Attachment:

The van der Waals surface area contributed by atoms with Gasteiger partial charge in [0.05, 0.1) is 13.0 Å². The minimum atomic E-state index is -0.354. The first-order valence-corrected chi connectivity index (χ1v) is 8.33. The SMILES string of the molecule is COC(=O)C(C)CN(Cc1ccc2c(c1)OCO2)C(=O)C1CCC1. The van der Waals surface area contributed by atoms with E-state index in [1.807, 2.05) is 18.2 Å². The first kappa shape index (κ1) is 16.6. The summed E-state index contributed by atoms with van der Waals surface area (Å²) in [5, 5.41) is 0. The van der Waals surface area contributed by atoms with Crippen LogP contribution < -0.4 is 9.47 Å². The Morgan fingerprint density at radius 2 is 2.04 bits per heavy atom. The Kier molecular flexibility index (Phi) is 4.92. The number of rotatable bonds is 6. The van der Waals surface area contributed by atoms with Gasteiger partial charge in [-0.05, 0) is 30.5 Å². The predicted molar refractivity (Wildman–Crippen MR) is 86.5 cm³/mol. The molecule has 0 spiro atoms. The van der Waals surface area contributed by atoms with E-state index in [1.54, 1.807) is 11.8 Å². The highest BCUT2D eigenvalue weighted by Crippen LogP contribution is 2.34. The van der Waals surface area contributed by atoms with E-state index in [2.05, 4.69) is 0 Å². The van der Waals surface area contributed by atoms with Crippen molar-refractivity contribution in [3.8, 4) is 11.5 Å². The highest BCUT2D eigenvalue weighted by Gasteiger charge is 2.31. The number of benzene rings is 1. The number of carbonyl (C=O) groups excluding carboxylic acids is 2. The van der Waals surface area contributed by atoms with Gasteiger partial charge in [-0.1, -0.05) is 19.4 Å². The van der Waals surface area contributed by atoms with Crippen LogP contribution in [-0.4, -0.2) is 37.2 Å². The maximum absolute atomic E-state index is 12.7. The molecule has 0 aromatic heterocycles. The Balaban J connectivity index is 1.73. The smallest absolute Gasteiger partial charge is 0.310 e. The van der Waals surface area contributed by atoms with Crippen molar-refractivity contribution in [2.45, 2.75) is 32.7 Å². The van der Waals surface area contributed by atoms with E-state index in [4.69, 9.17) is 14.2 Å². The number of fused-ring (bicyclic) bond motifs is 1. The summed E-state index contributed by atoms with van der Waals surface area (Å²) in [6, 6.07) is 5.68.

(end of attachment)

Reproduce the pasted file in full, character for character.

The van der Waals surface area contributed by atoms with Gasteiger partial charge in [0.05, 0.1) is 13.0 Å². The minimum atomic E-state index is -0.354. The first-order valence-corrected chi connectivity index (χ1v) is 8.33. The SMILES string of the molecule is COC(=O)C(C)CN(Cc1ccc2c(c1)OCO2)C(=O)C1CCC1. The van der Waals surface area contributed by atoms with E-state index in [1.807, 2.05) is 18.2 Å². The first kappa shape index (κ1) is 16.6. The summed E-state index contributed by atoms with van der Waals surface area (Å²) in [5, 5.41) is 0. The van der Waals surface area contributed by atoms with Crippen LogP contribution < -0.4 is 9.47 Å². The Morgan fingerprint density at radius 2 is 2.04 bits per heavy atom. The Kier molecular flexibility index (Phi) is 4.92. The number of rotatable bonds is 6. The van der Waals surface area contributed by atoms with Gasteiger partial charge in [-0.05, 0) is 30.5 Å². The predicted molar refractivity (Wildman–Crippen MR) is 86.5 cm³/mol. The molecule has 0 spiro atoms. The van der Waals surface area contributed by atoms with E-state index in [1.54, 1.807) is 11.8 Å². The highest BCUT2D eigenvalue weighted by Crippen LogP contribution is 2.34. The van der Waals surface area contributed by atoms with E-state index in [2.05, 4.69) is 0 Å². The van der Waals surface area contributed by atoms with Crippen molar-refractivity contribution in [3.8, 4) is 11.5 Å². The highest BCUT2D eigenvalue weighted by Gasteiger charge is 2.31. The number of benzene rings is 1. The number of carbonyl (C=O) groups excluding carboxylic acids is 2. The van der Waals surface area contributed by atoms with Gasteiger partial charge in [-0.1, -0.05) is 19.4 Å². The van der Waals surface area contributed by atoms with Crippen LogP contribution in [-0.4, -0.2) is 37.2 Å². The maximum absolute atomic E-state index is 12.7. The molecule has 0 aromatic heterocycles. The Balaban J connectivity index is 1.73. The smallest absolute Gasteiger partial charge is 0.310 e. The van der Waals surface area contributed by atoms with Crippen molar-refractivity contribution in [2.45, 2.75) is 32.7 Å². The van der Waals surface area contributed by atoms with E-state index in [4.69, 9.17) is 14.2 Å². The number of fused-ring (bicyclic) bond motifs is 1. The summed E-state index contributed by atoms with van der Waals surface area (Å²) in [6, 6.07) is 5.68.